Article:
A Hurried Child

A Hurried Child

Wow! I just had a coaching session with Eva Sim-Zabka, and in under 10 minutes she got to the core of my complaint: “Everything takes too long!”

As a child I was called “slow as molasses,” particularly when it came to getting into the car.

In our family of 6, I was “always” the last one. It happened at the dinner table, too. After everyone was done eating and the dishes had been cleared, I would still be finishing my meal. So of course I was teased about being “slow, just like your Grandpa.” I actually took pride in being like my Grandpa because I loved his easy manner, but the criticism wasn’t missed.

When Eva said what she saw to me, “You were slow, and that was wrong,” my eyes filled with tears. She nailed it. Who I was was wrong.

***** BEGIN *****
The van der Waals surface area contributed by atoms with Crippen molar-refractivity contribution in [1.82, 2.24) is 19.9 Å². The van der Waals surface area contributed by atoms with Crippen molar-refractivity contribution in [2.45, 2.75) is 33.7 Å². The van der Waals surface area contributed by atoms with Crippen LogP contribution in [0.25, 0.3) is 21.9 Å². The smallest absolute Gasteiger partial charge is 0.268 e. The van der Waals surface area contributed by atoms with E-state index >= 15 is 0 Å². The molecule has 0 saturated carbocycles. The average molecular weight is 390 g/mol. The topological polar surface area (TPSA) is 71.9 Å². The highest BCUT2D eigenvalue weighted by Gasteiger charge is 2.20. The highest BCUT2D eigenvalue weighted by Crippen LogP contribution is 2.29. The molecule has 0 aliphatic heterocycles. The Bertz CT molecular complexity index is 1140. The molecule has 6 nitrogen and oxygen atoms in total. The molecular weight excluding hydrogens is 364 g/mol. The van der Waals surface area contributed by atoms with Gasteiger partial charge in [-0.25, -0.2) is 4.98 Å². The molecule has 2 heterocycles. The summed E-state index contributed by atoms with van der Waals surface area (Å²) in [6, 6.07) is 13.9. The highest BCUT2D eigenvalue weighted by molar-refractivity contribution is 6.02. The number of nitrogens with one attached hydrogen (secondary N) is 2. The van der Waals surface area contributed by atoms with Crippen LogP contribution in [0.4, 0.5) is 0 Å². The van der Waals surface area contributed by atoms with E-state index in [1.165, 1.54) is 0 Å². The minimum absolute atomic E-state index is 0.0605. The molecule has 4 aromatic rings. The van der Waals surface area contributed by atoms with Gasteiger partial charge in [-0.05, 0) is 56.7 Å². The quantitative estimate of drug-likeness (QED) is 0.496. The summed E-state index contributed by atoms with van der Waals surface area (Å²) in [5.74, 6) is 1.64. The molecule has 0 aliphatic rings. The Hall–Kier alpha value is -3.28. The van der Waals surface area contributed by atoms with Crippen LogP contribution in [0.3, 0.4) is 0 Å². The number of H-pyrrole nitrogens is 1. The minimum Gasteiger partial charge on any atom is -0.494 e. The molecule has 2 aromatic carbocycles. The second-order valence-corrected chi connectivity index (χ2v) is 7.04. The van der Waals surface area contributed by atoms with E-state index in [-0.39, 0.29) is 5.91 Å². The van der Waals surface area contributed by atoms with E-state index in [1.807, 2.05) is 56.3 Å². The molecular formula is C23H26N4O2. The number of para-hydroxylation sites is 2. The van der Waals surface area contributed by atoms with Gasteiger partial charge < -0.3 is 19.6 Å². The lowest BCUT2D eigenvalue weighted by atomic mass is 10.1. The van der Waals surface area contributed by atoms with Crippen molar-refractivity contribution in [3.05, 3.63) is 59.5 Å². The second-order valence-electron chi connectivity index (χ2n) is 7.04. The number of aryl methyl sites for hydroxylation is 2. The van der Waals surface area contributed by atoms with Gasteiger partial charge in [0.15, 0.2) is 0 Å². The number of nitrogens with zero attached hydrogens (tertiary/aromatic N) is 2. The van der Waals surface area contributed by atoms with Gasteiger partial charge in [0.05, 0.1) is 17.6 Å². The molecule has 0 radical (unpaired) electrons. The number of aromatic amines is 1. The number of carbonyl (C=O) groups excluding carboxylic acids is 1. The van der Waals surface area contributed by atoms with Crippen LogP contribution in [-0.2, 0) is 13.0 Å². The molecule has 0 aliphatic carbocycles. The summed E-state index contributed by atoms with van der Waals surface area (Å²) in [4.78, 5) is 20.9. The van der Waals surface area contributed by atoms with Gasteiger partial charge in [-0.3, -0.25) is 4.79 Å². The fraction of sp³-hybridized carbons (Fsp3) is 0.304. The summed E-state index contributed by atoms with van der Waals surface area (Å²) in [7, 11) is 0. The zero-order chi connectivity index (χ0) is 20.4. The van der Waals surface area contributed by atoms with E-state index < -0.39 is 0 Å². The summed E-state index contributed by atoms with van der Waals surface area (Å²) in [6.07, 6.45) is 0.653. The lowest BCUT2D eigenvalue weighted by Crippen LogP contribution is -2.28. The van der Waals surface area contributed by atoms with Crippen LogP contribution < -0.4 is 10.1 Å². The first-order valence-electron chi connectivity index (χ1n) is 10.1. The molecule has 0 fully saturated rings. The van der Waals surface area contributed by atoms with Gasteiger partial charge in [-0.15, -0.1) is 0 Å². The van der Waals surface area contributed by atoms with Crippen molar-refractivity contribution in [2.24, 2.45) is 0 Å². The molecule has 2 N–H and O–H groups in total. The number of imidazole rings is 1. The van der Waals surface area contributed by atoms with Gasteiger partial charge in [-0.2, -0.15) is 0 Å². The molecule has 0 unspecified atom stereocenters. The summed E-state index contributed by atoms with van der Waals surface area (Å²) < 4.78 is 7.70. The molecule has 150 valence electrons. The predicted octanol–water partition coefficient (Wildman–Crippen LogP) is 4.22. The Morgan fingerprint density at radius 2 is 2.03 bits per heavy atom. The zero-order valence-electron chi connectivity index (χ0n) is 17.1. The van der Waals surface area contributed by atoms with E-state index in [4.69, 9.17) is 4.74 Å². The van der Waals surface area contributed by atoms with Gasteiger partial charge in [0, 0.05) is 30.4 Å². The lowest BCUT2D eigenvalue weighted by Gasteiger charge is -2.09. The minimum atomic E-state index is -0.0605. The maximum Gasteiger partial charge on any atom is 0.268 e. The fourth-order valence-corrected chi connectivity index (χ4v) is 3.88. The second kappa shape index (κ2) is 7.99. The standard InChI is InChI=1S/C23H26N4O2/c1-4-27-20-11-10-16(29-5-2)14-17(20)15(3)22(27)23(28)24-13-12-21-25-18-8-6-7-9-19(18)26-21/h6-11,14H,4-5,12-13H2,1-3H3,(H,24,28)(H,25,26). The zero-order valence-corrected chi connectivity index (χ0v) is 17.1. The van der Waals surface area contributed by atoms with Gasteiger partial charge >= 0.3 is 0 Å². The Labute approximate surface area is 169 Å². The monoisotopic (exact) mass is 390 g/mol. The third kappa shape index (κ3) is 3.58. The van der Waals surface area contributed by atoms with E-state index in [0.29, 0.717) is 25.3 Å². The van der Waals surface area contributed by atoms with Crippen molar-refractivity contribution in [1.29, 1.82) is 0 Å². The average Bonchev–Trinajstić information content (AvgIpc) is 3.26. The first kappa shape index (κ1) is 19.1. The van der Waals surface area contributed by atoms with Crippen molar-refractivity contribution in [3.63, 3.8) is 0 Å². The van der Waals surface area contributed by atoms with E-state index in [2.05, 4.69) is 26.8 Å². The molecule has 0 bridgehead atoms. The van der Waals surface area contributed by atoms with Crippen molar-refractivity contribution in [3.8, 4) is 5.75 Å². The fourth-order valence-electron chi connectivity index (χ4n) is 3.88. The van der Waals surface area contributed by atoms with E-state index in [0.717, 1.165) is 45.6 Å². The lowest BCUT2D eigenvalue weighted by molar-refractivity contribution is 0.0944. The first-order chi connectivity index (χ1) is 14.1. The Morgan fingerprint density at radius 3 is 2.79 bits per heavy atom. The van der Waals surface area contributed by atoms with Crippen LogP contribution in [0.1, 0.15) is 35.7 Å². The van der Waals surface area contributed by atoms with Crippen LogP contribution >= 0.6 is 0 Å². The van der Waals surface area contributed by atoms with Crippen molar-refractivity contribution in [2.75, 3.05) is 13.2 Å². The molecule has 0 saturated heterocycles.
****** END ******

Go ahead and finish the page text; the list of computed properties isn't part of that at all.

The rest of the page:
As she helped me explore that thought without trying to fix it, I slowly began to see that slow wasn’t wrong and therefore I wasn’t wrong, I just thought so. That kind of belief is hard to see on your own, because it’s invisible. It just seems true. But in reality, slow is just slow and fast is just fast.  Although you might like one more than the other, neither is right or wrong.

I remembered another important moment in my youth that related to that judgment.

I was at my desk working on my math homework, fully engrossed, oblivious of time, and happy as a clam. (Yes, I’ve always been a bit of a nerd). That places it in Jr. High, because when I was a kid, homework didn’t start until 7th grade. My dad walked in and with concern in his voice said, “You know, you won’t always have as much time as you want to finish things.” That one phrase, as well-intentioned as it was, shattered my world. I thought I was safe doing homework; I mean, come on, who criticizes a kid for taking time with math? And pow! There it was—I was wrong again!